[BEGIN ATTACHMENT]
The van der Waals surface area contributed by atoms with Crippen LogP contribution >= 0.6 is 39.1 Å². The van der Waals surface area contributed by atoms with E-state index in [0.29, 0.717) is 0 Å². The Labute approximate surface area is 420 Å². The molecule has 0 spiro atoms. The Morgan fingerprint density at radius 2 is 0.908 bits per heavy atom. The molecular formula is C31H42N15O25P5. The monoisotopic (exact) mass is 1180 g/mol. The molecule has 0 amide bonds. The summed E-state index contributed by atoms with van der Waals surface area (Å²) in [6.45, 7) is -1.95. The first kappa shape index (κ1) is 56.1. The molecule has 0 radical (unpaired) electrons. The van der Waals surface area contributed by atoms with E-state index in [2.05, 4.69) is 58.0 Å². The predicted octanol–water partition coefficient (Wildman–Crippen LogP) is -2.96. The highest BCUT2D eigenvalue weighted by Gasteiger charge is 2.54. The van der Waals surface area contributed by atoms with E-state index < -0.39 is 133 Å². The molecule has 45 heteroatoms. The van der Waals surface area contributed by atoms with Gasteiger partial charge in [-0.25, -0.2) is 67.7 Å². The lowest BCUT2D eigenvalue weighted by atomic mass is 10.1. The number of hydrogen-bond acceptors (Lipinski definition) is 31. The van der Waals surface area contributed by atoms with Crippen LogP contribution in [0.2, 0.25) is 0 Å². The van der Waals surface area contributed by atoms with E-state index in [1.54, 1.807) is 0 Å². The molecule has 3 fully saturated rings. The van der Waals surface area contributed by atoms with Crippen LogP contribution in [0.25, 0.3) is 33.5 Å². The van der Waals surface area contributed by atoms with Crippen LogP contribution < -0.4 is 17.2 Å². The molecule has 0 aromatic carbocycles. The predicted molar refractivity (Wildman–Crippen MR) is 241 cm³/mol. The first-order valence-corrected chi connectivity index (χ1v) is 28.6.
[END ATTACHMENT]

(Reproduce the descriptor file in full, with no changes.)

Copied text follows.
The van der Waals surface area contributed by atoms with Crippen LogP contribution >= 0.6 is 39.1 Å². The van der Waals surface area contributed by atoms with E-state index in [0.29, 0.717) is 0 Å². The Labute approximate surface area is 420 Å². The molecule has 0 spiro atoms. The Morgan fingerprint density at radius 2 is 0.908 bits per heavy atom. The molecular formula is C31H42N15O25P5. The monoisotopic (exact) mass is 1180 g/mol. The molecule has 0 amide bonds. The summed E-state index contributed by atoms with van der Waals surface area (Å²) in [6.45, 7) is -1.95. The first kappa shape index (κ1) is 56.1. The molecule has 0 radical (unpaired) electrons. The van der Waals surface area contributed by atoms with E-state index in [2.05, 4.69) is 58.0 Å². The predicted octanol–water partition coefficient (Wildman–Crippen LogP) is -2.96. The highest BCUT2D eigenvalue weighted by Gasteiger charge is 2.54. The van der Waals surface area contributed by atoms with E-state index < -0.39 is 133 Å². The molecule has 45 heteroatoms. The van der Waals surface area contributed by atoms with Gasteiger partial charge in [-0.25, -0.2) is 67.7 Å². The lowest BCUT2D eigenvalue weighted by atomic mass is 10.1. The number of hydrogen-bond acceptors (Lipinski definition) is 31. The van der Waals surface area contributed by atoms with Crippen LogP contribution in [0.2, 0.25) is 0 Å². The van der Waals surface area contributed by atoms with E-state index in [1.54, 1.807) is 0 Å². The molecule has 3 fully saturated rings. The van der Waals surface area contributed by atoms with Crippen LogP contribution in [0.25, 0.3) is 33.5 Å². The van der Waals surface area contributed by atoms with Crippen LogP contribution < -0.4 is 17.2 Å². The molecule has 0 aromatic carbocycles. The predicted molar refractivity (Wildman–Crippen MR) is 241 cm³/mol. The first-order valence-corrected chi connectivity index (χ1v) is 28.6.